Original post from FORBES
There’s a mad dash to cash in on Amazon’s blockbuster success by snapping up third-party sellers, and Raunak Nirmal is leading one of the nation’s largest and fastest-growing Amazon aggregators. His company, Acquco, has raised $160 million to acquire businesses that will generate some $250 million in revenue this year. “I’ve been living and breathing Amazon,” says Nirmal, 29, who worked as an analyst at Amazon right out of college and started several Amazon companies himself. Now he’s scaling others’ products (household items like shower curtains, bug zappers and milk frothers), a process that includes expanding beyond Amazon to sites such as Walmart, Target and Best Buy.
“We think the potential isn’t just getting a bunch of brands on Amazon. We think the true potential is turning these brands into true omnichannel brands,” says Nirmal, a Sikh who emigrated from India when he was seven years old. He has given away Teslas for leads on deals in the white-hot space and is in the process of raising another $400 million. He’s targeting an IPO in the next year or two.
The 2022 30 Under 30 Retail & E-commerce list features Nirmal and other promising up-and-comers who are chasing opportunity and success in the fast-changing retail industry, which has been rocked by the pandemic, supply chain woes and inflation. The members of this year’s list were handpicked from thousands of nominations, with the help of our judges: Reham Fagiri, cofounder of AptDeco; Aileen Lee, founder of Cowboy Ventures; Chris Riccobono, founder of UNTUCKit; and Amber Venz Box, cofounder of LTK and 2017 30 Under 30 alum.
“We are providing the shovel and pickaxe in the proverbial e-commerce gold rush.”
—Anthony Watson, 29, cofounder of Shipbob
Some of them are building their own brands. Take Fenco Lin, a 29-year-old former buyer for Bloomingdale’s who is trying to build the next Shein. In October 2020, she cofounded Cider, an e-commerce brand that caters to Gen Z. To minimize waste, it works with a marketplace of Chinese factories to spin out small batches. Its social media presence has exploded overnight: Two million followers on Instagram and 650,000 on TikTok. Investors have taken notice, with Andreesen Horowitz, partners of DST Global and others putting $180 million into the company at a $1 billion valuation.
Bianca Padilla spotted an opportunity to court an entirely different demographic: Caregivers. When the 28-year-old and her mother were tasked with caring for her grandmother after hip surgery, she realized they had no idea what to do. They weren’t alone: 90% of the support received by aging, ill or disabled Americans is provided by 53 million inexperienced family caregivers. In 2017, she and her husband started Carewell, selling walkers, adult diapers, grab bars and other items online to caregivers. Fifty customer service reps — who receive three weeks of training — answer calls around the clock, with 40% of people they speak to placing an order. To fund growth, Carewell has raised $30 million.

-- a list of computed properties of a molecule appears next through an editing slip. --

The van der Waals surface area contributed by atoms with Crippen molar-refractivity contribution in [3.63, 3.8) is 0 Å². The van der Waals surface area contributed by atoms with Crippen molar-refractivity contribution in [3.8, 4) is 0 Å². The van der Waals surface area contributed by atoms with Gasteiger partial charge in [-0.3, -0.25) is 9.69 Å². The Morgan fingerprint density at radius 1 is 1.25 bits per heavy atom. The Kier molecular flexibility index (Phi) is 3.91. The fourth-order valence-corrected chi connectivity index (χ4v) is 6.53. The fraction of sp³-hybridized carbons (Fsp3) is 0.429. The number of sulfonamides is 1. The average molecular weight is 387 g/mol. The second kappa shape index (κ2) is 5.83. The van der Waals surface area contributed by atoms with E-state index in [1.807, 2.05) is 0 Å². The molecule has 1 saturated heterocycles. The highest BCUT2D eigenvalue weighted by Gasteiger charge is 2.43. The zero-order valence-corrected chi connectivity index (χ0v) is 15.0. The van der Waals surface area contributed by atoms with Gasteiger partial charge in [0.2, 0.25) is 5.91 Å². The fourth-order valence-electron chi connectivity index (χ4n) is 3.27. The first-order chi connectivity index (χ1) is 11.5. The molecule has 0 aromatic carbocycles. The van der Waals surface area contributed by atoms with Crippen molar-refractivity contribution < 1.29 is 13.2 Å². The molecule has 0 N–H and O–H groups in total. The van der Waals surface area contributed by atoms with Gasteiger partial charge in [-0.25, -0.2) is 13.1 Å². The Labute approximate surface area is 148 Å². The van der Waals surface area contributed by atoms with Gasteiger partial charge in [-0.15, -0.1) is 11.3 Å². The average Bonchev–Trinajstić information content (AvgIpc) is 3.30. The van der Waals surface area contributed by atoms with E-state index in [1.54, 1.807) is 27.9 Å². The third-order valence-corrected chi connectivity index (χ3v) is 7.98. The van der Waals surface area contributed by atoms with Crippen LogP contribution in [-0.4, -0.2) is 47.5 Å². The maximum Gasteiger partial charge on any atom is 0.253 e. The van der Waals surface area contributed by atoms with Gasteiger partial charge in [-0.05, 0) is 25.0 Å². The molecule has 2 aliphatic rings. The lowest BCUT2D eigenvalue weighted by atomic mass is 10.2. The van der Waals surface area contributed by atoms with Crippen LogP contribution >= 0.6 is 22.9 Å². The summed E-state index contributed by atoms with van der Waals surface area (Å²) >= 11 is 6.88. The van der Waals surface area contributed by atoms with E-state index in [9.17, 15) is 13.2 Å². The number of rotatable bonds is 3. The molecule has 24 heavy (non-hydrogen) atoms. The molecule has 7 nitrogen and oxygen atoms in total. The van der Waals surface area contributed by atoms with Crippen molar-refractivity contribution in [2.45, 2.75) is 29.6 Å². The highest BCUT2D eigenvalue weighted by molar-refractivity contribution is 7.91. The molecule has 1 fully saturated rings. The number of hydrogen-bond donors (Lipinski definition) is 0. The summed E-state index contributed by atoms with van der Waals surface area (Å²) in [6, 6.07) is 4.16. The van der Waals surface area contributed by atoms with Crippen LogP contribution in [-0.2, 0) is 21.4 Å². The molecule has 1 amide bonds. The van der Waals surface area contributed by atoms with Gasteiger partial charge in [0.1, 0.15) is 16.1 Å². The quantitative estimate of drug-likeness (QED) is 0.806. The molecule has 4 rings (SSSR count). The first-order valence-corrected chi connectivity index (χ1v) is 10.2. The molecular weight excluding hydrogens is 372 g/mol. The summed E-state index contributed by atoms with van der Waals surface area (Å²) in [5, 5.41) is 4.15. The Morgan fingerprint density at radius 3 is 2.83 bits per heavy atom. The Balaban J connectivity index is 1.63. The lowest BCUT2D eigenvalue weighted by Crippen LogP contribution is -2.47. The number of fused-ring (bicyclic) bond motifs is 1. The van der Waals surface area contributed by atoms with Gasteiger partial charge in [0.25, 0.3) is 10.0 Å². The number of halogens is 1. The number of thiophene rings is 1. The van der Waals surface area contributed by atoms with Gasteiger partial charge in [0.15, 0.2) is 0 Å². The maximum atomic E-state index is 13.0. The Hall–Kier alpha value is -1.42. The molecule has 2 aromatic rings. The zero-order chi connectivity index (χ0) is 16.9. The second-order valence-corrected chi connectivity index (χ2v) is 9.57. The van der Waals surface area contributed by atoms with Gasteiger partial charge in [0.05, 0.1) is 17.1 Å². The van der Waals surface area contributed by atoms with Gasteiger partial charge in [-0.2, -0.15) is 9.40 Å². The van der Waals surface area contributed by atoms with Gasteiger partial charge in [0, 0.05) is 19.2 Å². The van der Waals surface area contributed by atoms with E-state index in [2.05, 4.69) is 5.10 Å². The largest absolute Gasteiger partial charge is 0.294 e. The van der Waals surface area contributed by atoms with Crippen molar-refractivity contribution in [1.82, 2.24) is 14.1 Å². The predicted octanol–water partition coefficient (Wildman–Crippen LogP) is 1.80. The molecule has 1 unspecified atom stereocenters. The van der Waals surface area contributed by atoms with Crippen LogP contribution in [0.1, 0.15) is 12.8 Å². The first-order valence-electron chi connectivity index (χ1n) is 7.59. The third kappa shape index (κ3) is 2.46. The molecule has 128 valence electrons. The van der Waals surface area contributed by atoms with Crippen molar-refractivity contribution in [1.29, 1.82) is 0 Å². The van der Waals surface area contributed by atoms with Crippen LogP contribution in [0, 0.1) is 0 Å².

Others are helping retailers compete with Amazon, looking to meet a giant need that has given rise to companies like Shopify. Anthony Watson, 29, cofounded Shipbob, which helps over 5,000 small and medium-sized businesses offer fast delivery to their customers by packing and shipping orders from over two dozen warehouses across the country. The company has raised $305 million from Softbank, Bain Capital Ventures and others at a valuation of over $1 billion.
Dan Fischetti, 29, left a job as a high-frequency trading consultant for the Securities & Exchange Commission to help start an Amazon Go competitor. The company, Standard AI, uses cameras in the ceiling and computer vision to track the items a shopper picks up and charge them accordingly, eliminating the need to wait in line. It is currently testing its technology in Circle K stores, and has raised $238 million from Softbank and others at a $1 billion valuation.
Others are building companies rooted in sustainability. Take college friends Dane Baker and Peter Twomey, whose startup EcoCart works with over 2,000 brands to tell shoppers the carbon footprint of their online purchase at checkout — then gives them the chance to offset it. Or Chloe Songer, who cofounded Thousand Fell, which sells a completely recyclable sneaker manufactured out of water bottles, yoga mats and food waste.
This year’s list includes 11 immigrants from countries like Pakistan, Lebanon and Mexico, as well as 16 first-generation citizens. The youngest listmaker is 21-year-old Liv Portio, founder of DBL Jewelry, who started making necklaces on her bedroom floor at 16 and now has two million followers on TikTok.